Status symbol: Steak House Ribera’s bull’s head logo has become an iconic feature of its signature satin bomber jackets. | YOSHIAKI MIURA

Yamaguchi says that “thousands” of wrestlers have visited Ribera over the years, and the photos that cover the walls, ceiling and shop front — including stars like Hogan, The Rock, The Undertaker and John Cena, all clad in Ribera jackets — bear testament to the restaurant’s standing in the wrestling world.

Also making several appearances in the photos alongside the wrestlers — at various stages of his life — is the younger Yamaguchi himself. Now 45, he grew up in an environment where visits from star grapplers from overseas were a regular occurrence, and he was even invited to stay twice at the Minneapolis home of wrestler Road Warrior Animal.

Having been around professional wrestlers his whole life, Yamaguchi says there is often a gap between their public image and reality.

“Among the wrestlers I met when I was younger, you would get two types,” he says. “Some played the part of villains, but in real life they were very serious. They were the complete opposite of how they appeared in the ring. Others would finish their match and then go out drinking and carousing in Roppongi, then get up for their next match without going to bed. Some looked like hellraisers, but actually they would go straight back to their hotel after their matches. It was interesting, the different types you would get.”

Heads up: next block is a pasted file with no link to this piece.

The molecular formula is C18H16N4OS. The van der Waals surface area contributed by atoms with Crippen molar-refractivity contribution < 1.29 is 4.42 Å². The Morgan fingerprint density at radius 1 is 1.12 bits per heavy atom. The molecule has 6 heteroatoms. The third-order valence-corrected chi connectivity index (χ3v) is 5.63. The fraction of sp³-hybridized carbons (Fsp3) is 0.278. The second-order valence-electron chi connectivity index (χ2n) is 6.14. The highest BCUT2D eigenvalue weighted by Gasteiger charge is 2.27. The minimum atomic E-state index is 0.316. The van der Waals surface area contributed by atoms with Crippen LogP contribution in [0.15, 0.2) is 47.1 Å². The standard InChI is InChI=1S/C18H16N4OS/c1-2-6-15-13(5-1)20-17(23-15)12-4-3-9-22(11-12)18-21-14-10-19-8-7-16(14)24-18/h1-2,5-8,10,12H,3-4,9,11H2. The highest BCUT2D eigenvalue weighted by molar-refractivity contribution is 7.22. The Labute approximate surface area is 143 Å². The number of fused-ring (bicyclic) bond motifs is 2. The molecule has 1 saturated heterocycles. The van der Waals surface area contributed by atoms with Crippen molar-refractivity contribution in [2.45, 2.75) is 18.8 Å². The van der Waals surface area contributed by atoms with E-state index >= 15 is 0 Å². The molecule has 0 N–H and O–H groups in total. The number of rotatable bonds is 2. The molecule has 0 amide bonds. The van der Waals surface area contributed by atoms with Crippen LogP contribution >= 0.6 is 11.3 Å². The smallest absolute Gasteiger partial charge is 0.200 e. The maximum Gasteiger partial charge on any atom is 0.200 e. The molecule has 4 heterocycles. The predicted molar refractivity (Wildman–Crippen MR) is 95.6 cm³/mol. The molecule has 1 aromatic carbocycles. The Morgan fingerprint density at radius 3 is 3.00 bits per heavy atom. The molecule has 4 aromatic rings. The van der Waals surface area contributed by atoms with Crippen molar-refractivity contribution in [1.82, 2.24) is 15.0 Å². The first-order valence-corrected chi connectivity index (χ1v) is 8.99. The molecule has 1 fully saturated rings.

Yamaguchi says trouble was not unheard of during that period, and the police would have to be called in if wrestlers with a real-life grudge happened to show up at Ribera at the same time and things got out of hand.

Nowadays, wrestlers from overseas visit Ribera less frequently, with the number of shows they do in Japan far fewer than in the golden age of the 1980s and ’90s. The majority of Ribera’s current customers have little interest in wrestling, and many even wonder who the hulking characters flexing their muscles in the photos are.

Instead, they come for the simple menu, based around good-quality steak, which you can order in half- or full-pound cuts. The ambitious can tackle Ribera’s eating challenge: Those who can eat three servings of “jumbo” steak and rice within 30 minutes win ¥10,000 (and the meal for free).

For overseas wrestlers visiting Japan, however, Ribera will always be their spiritual home.

“I can’t count the number of wrestlers who have been here,” says the younger Yamaguchi. “There aren’t really any famous wrestlers from overseas who haven’t been here.

“It’s a real honor,” he continues. “It wasn’t something that we set out to make happen. We weren’t trying to use the wrestlers to become famous. They just liked the place. It makes me really proud that these people would come all the way here from their own countries.”

In line with COVID-19 guidelines, the government is strongly requesting that residents and visitors exercise caution if they choose to visit bars, restaurants, music venues and other public spaces.